I have been thinking a lot lately about The Regulatory Principle, especially as it relates to the worship service. If you are not familiar with the term, it essentially means: The only acceptable worship is that which is explicitly taught in the Bible. By extension then, anything that is not explicitly taught in the Bible is implicitly forbidden. The Regulatory Principle is most often applied to music in the worship service, but can also apply to the use of drama, the administration of the Lord’s Supper (how is it celebrated and how often?) and any other number of situations.
Churches that adhere to the Regulatory Principle will insist that God, in His wisdom, provided certain ways in which we are to worship Him. The ways in which we are to worship are outlined in Scripture. Means of worship that we may invent will not be acceptable to a perfect and holy God.
Churches that do not hold to this principle will take the opposite approach and say that God desires to be worshipped in spirit and in truth. As long as all of our worship is edifying and does not directly contradict a practice that is forbidden, it is acceptable in God’s sight.
The definitive statement regarding the Regulatory Principle can be found in the Westminster Confession, Chapter 21, paragraph 1 which reads:
The light of nature shows that there is a God, who has lordship and sovereignty over all, is good, and does good unto all, and is therefore to be feared, loved, praised, called upon, trusted in, and served, with all the heart, and with all the soul, and with all the might. But the acceptable way of worshipping the true God is instituted by Himself, and so limited by His own revealed will, that He may not be worshipped according to the imaginations and devices of men, or the suggestions of Satan, under any visible representation, or any other way not prescribed in the holy Scripture.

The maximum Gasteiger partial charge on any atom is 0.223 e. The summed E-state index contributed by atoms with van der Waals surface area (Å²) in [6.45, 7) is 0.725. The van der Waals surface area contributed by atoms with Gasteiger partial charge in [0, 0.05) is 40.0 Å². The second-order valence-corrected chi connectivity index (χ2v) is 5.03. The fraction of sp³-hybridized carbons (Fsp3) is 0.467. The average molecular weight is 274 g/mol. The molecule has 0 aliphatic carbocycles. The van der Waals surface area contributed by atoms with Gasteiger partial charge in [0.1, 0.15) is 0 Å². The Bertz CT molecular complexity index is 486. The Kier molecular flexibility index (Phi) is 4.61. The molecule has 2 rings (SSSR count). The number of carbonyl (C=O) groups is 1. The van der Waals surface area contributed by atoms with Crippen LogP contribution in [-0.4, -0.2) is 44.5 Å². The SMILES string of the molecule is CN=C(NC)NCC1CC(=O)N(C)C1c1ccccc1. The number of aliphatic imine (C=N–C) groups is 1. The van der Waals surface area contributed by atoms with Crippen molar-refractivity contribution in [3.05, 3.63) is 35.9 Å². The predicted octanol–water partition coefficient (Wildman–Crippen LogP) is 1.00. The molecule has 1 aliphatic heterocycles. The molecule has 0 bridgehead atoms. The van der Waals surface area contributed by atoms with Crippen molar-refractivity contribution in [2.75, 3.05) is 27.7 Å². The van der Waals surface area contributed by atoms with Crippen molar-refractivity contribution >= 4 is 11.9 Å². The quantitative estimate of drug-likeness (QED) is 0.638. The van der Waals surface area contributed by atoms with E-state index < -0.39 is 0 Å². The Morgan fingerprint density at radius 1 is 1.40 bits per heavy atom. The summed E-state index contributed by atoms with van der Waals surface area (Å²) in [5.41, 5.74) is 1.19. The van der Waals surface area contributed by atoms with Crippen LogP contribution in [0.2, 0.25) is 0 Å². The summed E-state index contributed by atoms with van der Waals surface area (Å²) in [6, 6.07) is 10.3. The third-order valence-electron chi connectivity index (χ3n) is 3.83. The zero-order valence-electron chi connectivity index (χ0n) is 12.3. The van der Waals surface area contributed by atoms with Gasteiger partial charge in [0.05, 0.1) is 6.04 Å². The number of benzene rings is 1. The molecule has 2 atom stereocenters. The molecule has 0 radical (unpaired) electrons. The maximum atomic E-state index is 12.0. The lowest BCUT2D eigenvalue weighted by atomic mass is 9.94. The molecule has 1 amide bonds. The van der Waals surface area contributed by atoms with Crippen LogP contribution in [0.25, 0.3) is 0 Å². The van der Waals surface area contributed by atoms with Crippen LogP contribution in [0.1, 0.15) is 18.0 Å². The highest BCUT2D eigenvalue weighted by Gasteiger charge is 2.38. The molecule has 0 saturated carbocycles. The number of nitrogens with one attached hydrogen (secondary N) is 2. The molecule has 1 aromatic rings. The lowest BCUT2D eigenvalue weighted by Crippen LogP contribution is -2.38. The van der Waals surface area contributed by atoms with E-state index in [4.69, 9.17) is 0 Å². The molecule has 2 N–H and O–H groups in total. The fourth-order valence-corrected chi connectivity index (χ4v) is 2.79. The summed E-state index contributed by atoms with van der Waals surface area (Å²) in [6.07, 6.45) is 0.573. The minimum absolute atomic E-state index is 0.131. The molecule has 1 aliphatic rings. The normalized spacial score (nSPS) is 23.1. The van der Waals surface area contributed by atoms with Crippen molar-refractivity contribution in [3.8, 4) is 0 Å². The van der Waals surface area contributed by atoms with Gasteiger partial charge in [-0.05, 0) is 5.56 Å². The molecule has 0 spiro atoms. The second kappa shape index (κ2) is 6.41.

The London Baptist Convention of 1689 stated the same principle in nearly identical words.
There are several Scripture passages which are used as proof texts for this Principle.
Jesus replied, “And why do you break the command of God for the sake of your tradition?… ‘These people honor me with their lips, but their hearts are far from me. They worship me in vain; their teachings are but rules taught by men.'” (Matthew 15:3,8,9)
Aaron’s sons Nadab and Abihu took their censers, put fire in them and added incense; and they offered unauthorized fire before the LORD , contrary to his command. So fire came out from the presence of the LORD and consumed them, and they died before the LORD . Moses then said to Aaron, “This is what the LORD spoke of when he said:
” ‘Among those who approach me
I will show myself holy;
in the sight of all the people
I will be honored.’ ”
Aaron remained silent. (Leviticus 10:1-3)
And of course, the most common proof is Deuteronomy 12:32 which reads, “See that you do all I command you; do not add to it or take away from it.”
I believe adherents to the Regulatory Principle to be noble in their desire to hold fast to the commandments of God and to avoid falling into sinful practices. On the other hand, the New Testament seems to offer up a freedom to believers in the way we relate to God. So honestly, I do not yet know where I stand on this issue. My initial reaction is that there is great value in carefully examining everything in the light of Scripture, yet we must be careful not to (to borrow a cliché) throw the baby out with the bath-water.
I hope to have more to say about this in the future.